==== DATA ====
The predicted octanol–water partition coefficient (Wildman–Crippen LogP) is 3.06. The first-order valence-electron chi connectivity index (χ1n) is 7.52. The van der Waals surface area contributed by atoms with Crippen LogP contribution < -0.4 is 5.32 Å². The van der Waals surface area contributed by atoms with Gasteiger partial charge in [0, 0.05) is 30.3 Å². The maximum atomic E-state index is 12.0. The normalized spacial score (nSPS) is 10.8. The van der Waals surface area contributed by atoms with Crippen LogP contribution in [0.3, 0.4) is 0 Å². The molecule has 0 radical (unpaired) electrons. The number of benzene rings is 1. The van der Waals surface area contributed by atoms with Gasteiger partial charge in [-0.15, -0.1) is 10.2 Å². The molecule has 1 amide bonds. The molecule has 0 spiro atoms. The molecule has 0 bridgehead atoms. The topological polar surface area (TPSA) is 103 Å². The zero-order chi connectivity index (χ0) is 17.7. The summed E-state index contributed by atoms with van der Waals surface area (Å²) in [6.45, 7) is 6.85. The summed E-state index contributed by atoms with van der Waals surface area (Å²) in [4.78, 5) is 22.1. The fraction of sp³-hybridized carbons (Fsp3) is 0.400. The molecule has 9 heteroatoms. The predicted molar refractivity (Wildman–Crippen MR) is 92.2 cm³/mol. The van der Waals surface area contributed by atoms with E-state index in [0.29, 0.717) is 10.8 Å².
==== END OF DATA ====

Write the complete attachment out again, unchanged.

The predicted octanol–water partition coefficient (Wildman–Crippen LogP) is 3.06. The first-order valence-electron chi connectivity index (χ1n) is 7.52. The van der Waals surface area contributed by atoms with Crippen LogP contribution < -0.4 is 5.32 Å². The van der Waals surface area contributed by atoms with Gasteiger partial charge in [0, 0.05) is 30.3 Å². The maximum atomic E-state index is 12.0. The normalized spacial score (nSPS) is 10.8. The van der Waals surface area contributed by atoms with Crippen LogP contribution in [0.3, 0.4) is 0 Å². The molecule has 0 radical (unpaired) electrons. The number of benzene rings is 1. The van der Waals surface area contributed by atoms with Gasteiger partial charge in [-0.15, -0.1) is 10.2 Å². The molecule has 1 amide bonds. The molecule has 0 spiro atoms. The molecule has 0 bridgehead atoms. The topological polar surface area (TPSA) is 103 Å². The zero-order chi connectivity index (χ0) is 17.7. The summed E-state index contributed by atoms with van der Waals surface area (Å²) in [6.45, 7) is 6.85. The summed E-state index contributed by atoms with van der Waals surface area (Å²) in [4.78, 5) is 22.1. The fraction of sp³-hybridized carbons (Fsp3) is 0.400. The molecule has 9 heteroatoms. The predicted molar refractivity (Wildman–Crippen MR) is 92.2 cm³/mol. The van der Waals surface area contributed by atoms with E-state index in [0.29, 0.717) is 10.8 Å².